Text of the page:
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Caesar, Julius (ca. 100-44 B.C.E.)  
 
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Roman politician, general, and writer, Caius Julius Caesar became one of the most powerful men of the ancient world. Throughout his maturity he was frequently reminded, sometimes derisively, of his youthful sexual affair with the king of Bithynia.

Caesar came from a family of patricians (noblemen), the Julii, which traced its ancestry all the way to the goddess Venus by way of the Trojan hero Aeneas. Caesar's youth coincided with a particularly turbulent period of civil strife between patricians and plebeians (commoners) grouped behind their respective leaders Sulla and Marius.

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Although patricians, the Julii were not particularly wealthy and took the side of the people. Caesar's aunt had married Marius and in 84 B.C.E. he himself married Cornelia, the daughter of Cinna, another of Marius' few allies among the patricians.

When Sulla took power in 82 B.C.E., Caesar escaped the bloody purges that followed, even though he had refused Sulla's demand that he divorce Cornelia. He nevertheless found it advisable to leave Rome to do military service in Asia.

It is there that he had his first homosexual experience, of which his enemies would remind him repeatedly later in his career. Sent by his commander to the kingdom of Bithynia to take charge of a naval squadron, he dallied with king Nicomedes long enough that their liaison became scandalous, especially when he found an excuse to return to Bithynia soon after completing his mission.

Political and Military Career

Caesar then served in Cilicia, but returned to Rome upon the death of Sulla in 78 B.C.E. He embarked on his political career by prosecuting an old ally of Sulla who had enriched himself through extortion, but his oratory, the main tool for advancement in Republican Rome, was not up to that of the defendant's lawyer. He left for Rhodes to perfect this art in 75, but was captured by pirates. After raising his ransom, he caught and executed his captors as he had promised them he would do.

After warring in Asia against the king of Pontus, Caesar returned to Rome where he had been elected Pontifex (priest) in 73 and where he pursued his army career as a Military Tribune, an elected post.

In 69 B.C.E. he delivered eulogies on the death of his wife and of his aunt, Marius' widow, in which he reaffirmed his political position in favor of the popular party. That same year he was elected Quaestor for the province of Further Spain, the first echelon of the cursus honorum, the series of public offices culminating in the consulship. An anecdote from that period betrays Caesar's great ambitions. Coming upon a statue of Alexander the Great, while performing his duties, he bemoaned the fact that at his age, Alexander had already conquered the world, whereas he had yet achieved nothing of importance.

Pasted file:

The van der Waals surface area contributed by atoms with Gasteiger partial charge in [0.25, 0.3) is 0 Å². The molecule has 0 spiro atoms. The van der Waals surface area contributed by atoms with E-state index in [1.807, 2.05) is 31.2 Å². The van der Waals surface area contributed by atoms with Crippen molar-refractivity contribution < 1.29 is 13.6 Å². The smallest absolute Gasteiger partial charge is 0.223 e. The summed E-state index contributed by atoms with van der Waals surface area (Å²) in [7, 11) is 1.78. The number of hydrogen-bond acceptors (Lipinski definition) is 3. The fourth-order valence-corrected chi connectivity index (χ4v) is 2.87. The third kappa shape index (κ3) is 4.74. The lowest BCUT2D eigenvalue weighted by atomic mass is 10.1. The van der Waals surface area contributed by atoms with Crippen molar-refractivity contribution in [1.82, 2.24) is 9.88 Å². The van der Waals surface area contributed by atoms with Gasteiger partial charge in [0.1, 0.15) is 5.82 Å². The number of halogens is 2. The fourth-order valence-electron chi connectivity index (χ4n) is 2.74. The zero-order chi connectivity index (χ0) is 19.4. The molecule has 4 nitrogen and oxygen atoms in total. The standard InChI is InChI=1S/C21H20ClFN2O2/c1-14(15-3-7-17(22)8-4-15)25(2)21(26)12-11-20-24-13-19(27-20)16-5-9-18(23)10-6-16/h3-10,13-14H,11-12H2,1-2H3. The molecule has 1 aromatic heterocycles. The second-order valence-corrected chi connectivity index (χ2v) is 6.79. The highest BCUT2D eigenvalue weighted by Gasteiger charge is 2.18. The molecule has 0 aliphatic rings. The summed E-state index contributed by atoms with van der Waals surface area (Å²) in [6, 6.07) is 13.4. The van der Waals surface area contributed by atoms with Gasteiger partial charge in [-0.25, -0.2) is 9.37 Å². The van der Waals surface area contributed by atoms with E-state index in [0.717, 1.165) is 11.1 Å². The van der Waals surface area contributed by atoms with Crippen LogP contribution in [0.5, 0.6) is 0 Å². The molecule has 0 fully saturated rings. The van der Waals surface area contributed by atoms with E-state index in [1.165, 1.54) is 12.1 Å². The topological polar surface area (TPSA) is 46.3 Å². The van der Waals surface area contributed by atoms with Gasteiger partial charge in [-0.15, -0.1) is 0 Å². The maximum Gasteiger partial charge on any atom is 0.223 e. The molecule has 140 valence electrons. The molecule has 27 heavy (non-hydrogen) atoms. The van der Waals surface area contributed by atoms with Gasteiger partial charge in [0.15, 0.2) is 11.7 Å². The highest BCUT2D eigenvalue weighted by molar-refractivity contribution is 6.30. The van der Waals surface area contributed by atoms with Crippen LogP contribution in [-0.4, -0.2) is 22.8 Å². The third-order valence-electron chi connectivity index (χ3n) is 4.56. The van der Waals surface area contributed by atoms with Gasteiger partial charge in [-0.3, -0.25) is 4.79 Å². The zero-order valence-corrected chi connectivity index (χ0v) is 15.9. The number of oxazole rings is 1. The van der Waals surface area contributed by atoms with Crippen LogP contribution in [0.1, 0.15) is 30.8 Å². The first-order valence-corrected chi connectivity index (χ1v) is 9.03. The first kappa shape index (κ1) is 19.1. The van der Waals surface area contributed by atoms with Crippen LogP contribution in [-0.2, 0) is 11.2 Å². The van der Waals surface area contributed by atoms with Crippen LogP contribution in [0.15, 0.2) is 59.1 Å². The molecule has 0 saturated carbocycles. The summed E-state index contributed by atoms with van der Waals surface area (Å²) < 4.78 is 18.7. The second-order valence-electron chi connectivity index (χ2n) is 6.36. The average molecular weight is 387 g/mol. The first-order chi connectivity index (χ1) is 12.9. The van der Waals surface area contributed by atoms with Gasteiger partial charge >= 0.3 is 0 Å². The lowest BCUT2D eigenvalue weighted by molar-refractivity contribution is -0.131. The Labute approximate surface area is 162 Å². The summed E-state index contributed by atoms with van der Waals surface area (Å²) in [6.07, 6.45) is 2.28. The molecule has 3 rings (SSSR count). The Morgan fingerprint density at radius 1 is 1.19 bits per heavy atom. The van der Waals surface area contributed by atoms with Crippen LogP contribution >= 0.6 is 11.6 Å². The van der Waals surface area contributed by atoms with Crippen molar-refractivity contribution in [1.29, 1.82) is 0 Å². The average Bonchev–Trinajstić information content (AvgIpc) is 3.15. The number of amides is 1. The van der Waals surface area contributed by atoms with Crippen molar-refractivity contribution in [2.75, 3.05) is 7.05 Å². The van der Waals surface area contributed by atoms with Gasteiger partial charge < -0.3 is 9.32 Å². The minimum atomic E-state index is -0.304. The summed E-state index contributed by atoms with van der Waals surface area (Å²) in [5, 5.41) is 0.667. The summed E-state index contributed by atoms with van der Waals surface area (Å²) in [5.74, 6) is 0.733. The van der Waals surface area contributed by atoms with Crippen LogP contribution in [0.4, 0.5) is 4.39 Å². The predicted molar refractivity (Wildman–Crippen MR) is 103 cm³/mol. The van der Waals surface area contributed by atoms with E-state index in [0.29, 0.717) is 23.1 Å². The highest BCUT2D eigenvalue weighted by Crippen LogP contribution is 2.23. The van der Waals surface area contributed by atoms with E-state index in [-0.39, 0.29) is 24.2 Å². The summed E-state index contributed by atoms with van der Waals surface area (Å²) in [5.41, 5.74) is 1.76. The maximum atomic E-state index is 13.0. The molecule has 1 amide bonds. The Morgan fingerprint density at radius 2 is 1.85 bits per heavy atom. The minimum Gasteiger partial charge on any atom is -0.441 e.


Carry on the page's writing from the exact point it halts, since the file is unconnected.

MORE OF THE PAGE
In he next ten years, Caesar's political maneuvers allowed him to occupy successively the positions of Curator of the Appian Way, Curule Aedile, Pontifex Maximus, Praetor, Governor of Further Spain, and finally, in 59 B.C.E., that of Consul. He relied on two of the most influential men in Rome, Pompey, an ally of Sulla who had rallied the popular party, and Crassus, an extremely wealthy man on the side of the nobles, who helped him finance the cost of his political obligations. He had married Pompeia, a relative of Pompey, in 67 B.C.E., but had been forced to divorce her following a complicated affair of suspected adultery and religious sacrilege.

In 59 B.C.E. Caesar brokered a deal to bring Crassus, Pompey, and himself to share power in what is known as the first triumvirate. To seal the alliance Caesar used his consular powers to grant lands to the veterans of Pompey's army and gave Pompey his daughter Julia in marriage, while he himself married Calpurnia, the daughter of the man who was to follow him in the consulship.

The bonus for former consuls was a governorship in which they could greatly enrich themselves. Caesar was awarded Cisalpine and Transalpine Gaul as well as Illiricum, but embarked on the conquest of the rest of Gaul, which he plundered and subdued by 52 B.C.E. (Caesar himself recounted his campaigns in his Commentarii de bello Gallico).

Civil War and Rise to Power

Caesar had used his riches to advance his goals in Rome all the while he was abroad. But after the death of Crassus in 53 B.C.E., Pompey slowly turned against him as the time to give up his command, in 49 B.C.E., approached. Civil war ensued, and Pompey was defeated at Pharsalus and pursued to Egypt where he was murdered.

In Egypt Caesar met Cleopatra and fathered a son. While in Alexandria, Caesar asked to see the embalmed body of Alexander the Great; we are left to wonder what part of this fascination rested on a resonance between the two men's sexuality.

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